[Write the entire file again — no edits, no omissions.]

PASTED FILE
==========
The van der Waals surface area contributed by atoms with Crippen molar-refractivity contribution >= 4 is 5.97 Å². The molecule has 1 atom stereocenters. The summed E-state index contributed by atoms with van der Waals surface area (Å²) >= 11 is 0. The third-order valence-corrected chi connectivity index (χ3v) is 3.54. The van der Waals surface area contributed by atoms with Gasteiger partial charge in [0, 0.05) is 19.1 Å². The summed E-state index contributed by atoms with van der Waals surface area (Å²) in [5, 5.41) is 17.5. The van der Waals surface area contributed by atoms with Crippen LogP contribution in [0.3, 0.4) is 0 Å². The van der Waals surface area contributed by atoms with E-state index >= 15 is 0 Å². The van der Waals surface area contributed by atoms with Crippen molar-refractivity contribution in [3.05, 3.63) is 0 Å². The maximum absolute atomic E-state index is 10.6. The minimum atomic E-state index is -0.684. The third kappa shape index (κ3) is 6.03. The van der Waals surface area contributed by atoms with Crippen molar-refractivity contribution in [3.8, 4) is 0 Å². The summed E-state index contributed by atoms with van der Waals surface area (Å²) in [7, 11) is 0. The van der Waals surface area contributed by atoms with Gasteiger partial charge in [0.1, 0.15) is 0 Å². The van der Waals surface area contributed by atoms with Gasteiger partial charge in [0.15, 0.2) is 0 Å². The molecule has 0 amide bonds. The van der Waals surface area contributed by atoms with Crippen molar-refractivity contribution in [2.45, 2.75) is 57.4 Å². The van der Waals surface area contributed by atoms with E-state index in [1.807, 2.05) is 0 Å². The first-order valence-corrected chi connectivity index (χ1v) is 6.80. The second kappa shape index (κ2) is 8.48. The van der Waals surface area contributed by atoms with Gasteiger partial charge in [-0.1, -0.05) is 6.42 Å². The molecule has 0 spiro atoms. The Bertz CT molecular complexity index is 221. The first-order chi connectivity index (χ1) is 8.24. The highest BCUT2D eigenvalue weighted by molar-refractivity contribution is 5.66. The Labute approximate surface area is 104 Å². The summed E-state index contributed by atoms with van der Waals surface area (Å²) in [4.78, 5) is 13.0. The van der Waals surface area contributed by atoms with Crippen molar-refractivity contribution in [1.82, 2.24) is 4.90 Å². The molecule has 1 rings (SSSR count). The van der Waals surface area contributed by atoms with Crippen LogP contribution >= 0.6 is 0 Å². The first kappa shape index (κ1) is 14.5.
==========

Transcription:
The van der Waals surface area contributed by atoms with Crippen molar-refractivity contribution >= 4 is 5.97 Å². The molecule has 1 atom stereocenters. The summed E-state index contributed by atoms with van der Waals surface area (Å²) >= 11 is 0. The third-order valence-corrected chi connectivity index (χ3v) is 3.54. The van der Waals surface area contributed by atoms with Gasteiger partial charge in [0, 0.05) is 19.1 Å². The summed E-state index contributed by atoms with van der Waals surface area (Å²) in [5, 5.41) is 17.5. The van der Waals surface area contributed by atoms with Crippen LogP contribution in [0.3, 0.4) is 0 Å². The van der Waals surface area contributed by atoms with E-state index >= 15 is 0 Å². The van der Waals surface area contributed by atoms with Crippen molar-refractivity contribution in [3.05, 3.63) is 0 Å². The maximum absolute atomic E-state index is 10.6. The minimum atomic E-state index is -0.684. The third kappa shape index (κ3) is 6.03. The van der Waals surface area contributed by atoms with Crippen molar-refractivity contribution in [3.8, 4) is 0 Å². The summed E-state index contributed by atoms with van der Waals surface area (Å²) in [7, 11) is 0. The van der Waals surface area contributed by atoms with Gasteiger partial charge in [0.1, 0.15) is 0 Å². The van der Waals surface area contributed by atoms with Gasteiger partial charge in [0.15, 0.2) is 0 Å². The molecule has 0 amide bonds. The van der Waals surface area contributed by atoms with Crippen molar-refractivity contribution in [2.45, 2.75) is 57.4 Å². The van der Waals surface area contributed by atoms with E-state index in [1.807, 2.05) is 0 Å². The first-order valence-corrected chi connectivity index (χ1v) is 6.80. The second kappa shape index (κ2) is 8.48. The van der Waals surface area contributed by atoms with Gasteiger partial charge in [-0.1, -0.05) is 6.42 Å². The molecule has 0 spiro atoms. The Bertz CT molecular complexity index is 221. The first-order chi connectivity index (χ1) is 8.24. The highest BCUT2D eigenvalue weighted by molar-refractivity contribution is 5.66. The Labute approximate surface area is 104 Å². The summed E-state index contributed by atoms with van der Waals surface area (Å²) in [4.78, 5) is 13.0. The van der Waals surface area contributed by atoms with Crippen molar-refractivity contribution in [1.82, 2.24) is 4.90 Å². The molecule has 1 rings (SSSR count). The van der Waals surface area contributed by atoms with Crippen LogP contribution >= 0.6 is 0 Å². The first kappa shape index (κ1) is 14.5.